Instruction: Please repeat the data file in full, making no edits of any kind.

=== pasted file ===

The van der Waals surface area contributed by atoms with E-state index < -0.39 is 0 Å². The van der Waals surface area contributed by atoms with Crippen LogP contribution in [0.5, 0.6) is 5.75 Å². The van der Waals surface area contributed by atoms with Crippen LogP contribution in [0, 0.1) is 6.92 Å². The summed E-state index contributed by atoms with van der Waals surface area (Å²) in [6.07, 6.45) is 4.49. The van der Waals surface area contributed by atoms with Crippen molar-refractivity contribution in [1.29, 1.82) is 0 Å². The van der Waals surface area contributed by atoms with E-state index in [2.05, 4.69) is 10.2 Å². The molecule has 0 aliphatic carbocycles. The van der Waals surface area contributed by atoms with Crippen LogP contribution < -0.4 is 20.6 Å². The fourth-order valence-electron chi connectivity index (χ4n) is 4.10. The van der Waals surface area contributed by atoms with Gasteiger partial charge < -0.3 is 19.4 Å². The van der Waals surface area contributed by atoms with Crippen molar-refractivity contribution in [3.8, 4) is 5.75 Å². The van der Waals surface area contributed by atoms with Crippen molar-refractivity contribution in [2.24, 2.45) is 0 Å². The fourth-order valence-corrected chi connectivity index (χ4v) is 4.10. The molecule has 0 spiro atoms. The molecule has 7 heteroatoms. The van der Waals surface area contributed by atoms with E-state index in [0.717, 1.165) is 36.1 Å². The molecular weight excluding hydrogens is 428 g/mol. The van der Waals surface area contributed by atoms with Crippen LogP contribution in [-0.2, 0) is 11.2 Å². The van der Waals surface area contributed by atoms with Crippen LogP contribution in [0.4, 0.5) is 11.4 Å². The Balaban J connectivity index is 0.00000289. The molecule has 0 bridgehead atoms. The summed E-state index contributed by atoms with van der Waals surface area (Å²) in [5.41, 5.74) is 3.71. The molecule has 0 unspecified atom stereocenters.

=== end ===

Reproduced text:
The van der Waals surface area contributed by atoms with E-state index < -0.39 is 0 Å². The van der Waals surface area contributed by atoms with Crippen LogP contribution in [0.5, 0.6) is 5.75 Å². The van der Waals surface area contributed by atoms with Crippen LogP contribution in [0, 0.1) is 6.92 Å². The summed E-state index contributed by atoms with van der Waals surface area (Å²) in [6.07, 6.45) is 4.49. The van der Waals surface area contributed by atoms with Crippen molar-refractivity contribution in [1.29, 1.82) is 0 Å². The van der Waals surface area contributed by atoms with E-state index in [2.05, 4.69) is 10.2 Å². The molecule has 0 aliphatic carbocycles. The van der Waals surface area contributed by atoms with Crippen LogP contribution < -0.4 is 20.6 Å². The fourth-order valence-electron chi connectivity index (χ4n) is 4.10. The van der Waals surface area contributed by atoms with Gasteiger partial charge < -0.3 is 19.4 Å². The van der Waals surface area contributed by atoms with Crippen molar-refractivity contribution in [3.8, 4) is 5.75 Å². The van der Waals surface area contributed by atoms with Crippen molar-refractivity contribution in [2.24, 2.45) is 0 Å². The fourth-order valence-corrected chi connectivity index (χ4v) is 4.10. The molecule has 0 spiro atoms. The molecule has 7 heteroatoms. The van der Waals surface area contributed by atoms with E-state index in [0.717, 1.165) is 36.1 Å². The molecular weight excluding hydrogens is 428 g/mol. The van der Waals surface area contributed by atoms with Crippen LogP contribution in [-0.2, 0) is 11.2 Å². The van der Waals surface area contributed by atoms with Crippen LogP contribution in [0.4, 0.5) is 11.4 Å². The Balaban J connectivity index is 0.00000289. The molecule has 0 bridgehead atoms. The summed E-state index contributed by atoms with van der Waals surface area (Å²) in [5.41, 5.74) is 3.71. The molecule has 0 unspecified atom stereocenters.